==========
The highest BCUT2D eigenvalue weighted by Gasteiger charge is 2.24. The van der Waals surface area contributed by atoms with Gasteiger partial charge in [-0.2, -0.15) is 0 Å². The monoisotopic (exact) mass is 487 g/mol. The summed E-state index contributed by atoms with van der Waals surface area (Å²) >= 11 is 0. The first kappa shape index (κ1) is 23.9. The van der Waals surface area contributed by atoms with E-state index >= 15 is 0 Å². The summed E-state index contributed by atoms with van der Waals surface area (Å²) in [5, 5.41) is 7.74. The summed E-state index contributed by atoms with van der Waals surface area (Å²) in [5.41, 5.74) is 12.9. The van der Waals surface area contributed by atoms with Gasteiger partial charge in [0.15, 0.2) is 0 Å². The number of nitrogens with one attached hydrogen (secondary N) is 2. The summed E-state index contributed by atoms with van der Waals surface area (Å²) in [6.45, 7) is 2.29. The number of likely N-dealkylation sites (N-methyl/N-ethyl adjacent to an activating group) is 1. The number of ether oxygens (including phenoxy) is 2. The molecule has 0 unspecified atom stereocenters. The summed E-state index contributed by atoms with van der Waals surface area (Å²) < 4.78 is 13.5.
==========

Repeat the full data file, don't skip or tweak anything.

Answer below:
The highest BCUT2D eigenvalue weighted by Gasteiger charge is 2.24. The van der Waals surface area contributed by atoms with Gasteiger partial charge in [-0.2, -0.15) is 0 Å². The monoisotopic (exact) mass is 487 g/mol. The summed E-state index contributed by atoms with van der Waals surface area (Å²) >= 11 is 0. The first kappa shape index (κ1) is 23.9. The van der Waals surface area contributed by atoms with E-state index >= 15 is 0 Å². The summed E-state index contributed by atoms with van der Waals surface area (Å²) in [5, 5.41) is 7.74. The summed E-state index contributed by atoms with van der Waals surface area (Å²) in [5.41, 5.74) is 12.9. The van der Waals surface area contributed by atoms with Gasteiger partial charge in [0.15, 0.2) is 0 Å². The number of nitrogens with one attached hydrogen (secondary N) is 2. The summed E-state index contributed by atoms with van der Waals surface area (Å²) in [6.45, 7) is 2.29. The number of likely N-dealkylation sites (N-methyl/N-ethyl adjacent to an activating group) is 1. The number of ether oxygens (including phenoxy) is 2. The molecule has 0 unspecified atom stereocenters. The summed E-state index contributed by atoms with van der Waals surface area (Å²) < 4.78 is 13.5.